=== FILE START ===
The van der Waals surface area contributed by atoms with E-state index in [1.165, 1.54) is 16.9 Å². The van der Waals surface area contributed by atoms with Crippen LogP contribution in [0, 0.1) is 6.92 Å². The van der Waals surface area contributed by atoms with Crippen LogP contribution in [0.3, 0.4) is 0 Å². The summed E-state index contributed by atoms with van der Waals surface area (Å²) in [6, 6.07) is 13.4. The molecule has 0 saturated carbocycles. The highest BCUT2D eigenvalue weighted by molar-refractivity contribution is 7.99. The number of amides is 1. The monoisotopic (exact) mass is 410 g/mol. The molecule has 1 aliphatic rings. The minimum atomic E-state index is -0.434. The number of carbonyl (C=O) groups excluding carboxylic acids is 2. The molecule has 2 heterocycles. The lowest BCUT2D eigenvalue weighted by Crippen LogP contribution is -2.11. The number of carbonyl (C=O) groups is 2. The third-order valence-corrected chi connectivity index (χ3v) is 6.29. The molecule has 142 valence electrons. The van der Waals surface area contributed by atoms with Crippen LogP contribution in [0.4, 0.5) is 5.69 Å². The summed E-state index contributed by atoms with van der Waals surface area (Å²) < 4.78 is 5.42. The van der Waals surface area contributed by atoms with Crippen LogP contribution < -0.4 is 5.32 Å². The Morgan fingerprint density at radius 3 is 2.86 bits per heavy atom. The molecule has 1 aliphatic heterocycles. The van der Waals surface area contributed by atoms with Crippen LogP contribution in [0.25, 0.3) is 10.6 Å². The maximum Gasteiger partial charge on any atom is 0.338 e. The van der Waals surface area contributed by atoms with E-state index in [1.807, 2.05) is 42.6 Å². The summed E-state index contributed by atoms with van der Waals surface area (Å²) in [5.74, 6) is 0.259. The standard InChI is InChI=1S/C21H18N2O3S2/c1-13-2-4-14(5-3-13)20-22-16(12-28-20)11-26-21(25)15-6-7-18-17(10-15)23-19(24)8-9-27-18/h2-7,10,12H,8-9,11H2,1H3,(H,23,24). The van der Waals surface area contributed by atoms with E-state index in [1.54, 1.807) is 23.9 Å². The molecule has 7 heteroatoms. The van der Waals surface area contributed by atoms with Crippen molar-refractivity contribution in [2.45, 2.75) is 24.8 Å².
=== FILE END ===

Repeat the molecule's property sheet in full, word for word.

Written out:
The van der Waals surface area contributed by atoms with E-state index in [1.165, 1.54) is 16.9 Å². The van der Waals surface area contributed by atoms with Crippen LogP contribution in [0, 0.1) is 6.92 Å². The van der Waals surface area contributed by atoms with Crippen LogP contribution in [0.3, 0.4) is 0 Å². The summed E-state index contributed by atoms with van der Waals surface area (Å²) in [6, 6.07) is 13.4. The molecule has 0 saturated carbocycles. The highest BCUT2D eigenvalue weighted by molar-refractivity contribution is 7.99. The number of amides is 1. The monoisotopic (exact) mass is 410 g/mol. The molecule has 1 aliphatic rings. The minimum atomic E-state index is -0.434. The number of carbonyl (C=O) groups excluding carboxylic acids is 2. The molecule has 2 heterocycles. The lowest BCUT2D eigenvalue weighted by Crippen LogP contribution is -2.11. The number of carbonyl (C=O) groups is 2. The third-order valence-corrected chi connectivity index (χ3v) is 6.29. The molecule has 142 valence electrons. The van der Waals surface area contributed by atoms with Crippen LogP contribution in [0.4, 0.5) is 5.69 Å². The summed E-state index contributed by atoms with van der Waals surface area (Å²) < 4.78 is 5.42. The van der Waals surface area contributed by atoms with Crippen LogP contribution < -0.4 is 5.32 Å². The Morgan fingerprint density at radius 3 is 2.86 bits per heavy atom. The molecule has 1 aliphatic heterocycles. The van der Waals surface area contributed by atoms with Crippen LogP contribution in [0.25, 0.3) is 10.6 Å². The maximum Gasteiger partial charge on any atom is 0.338 e. The van der Waals surface area contributed by atoms with E-state index in [1.807, 2.05) is 42.6 Å². The summed E-state index contributed by atoms with van der Waals surface area (Å²) in [5.74, 6) is 0.259. The standard InChI is InChI=1S/C21H18N2O3S2/c1-13-2-4-14(5-3-13)20-22-16(12-28-20)11-26-21(25)15-6-7-18-17(10-15)23-19(24)8-9-27-18/h2-7,10,12H,8-9,11H2,1H3,(H,23,24). The van der Waals surface area contributed by atoms with E-state index in [1.54, 1.807) is 23.9 Å². The molecule has 7 heteroatoms. The van der Waals surface area contributed by atoms with Crippen molar-refractivity contribution in [2.45, 2.75) is 24.8 Å².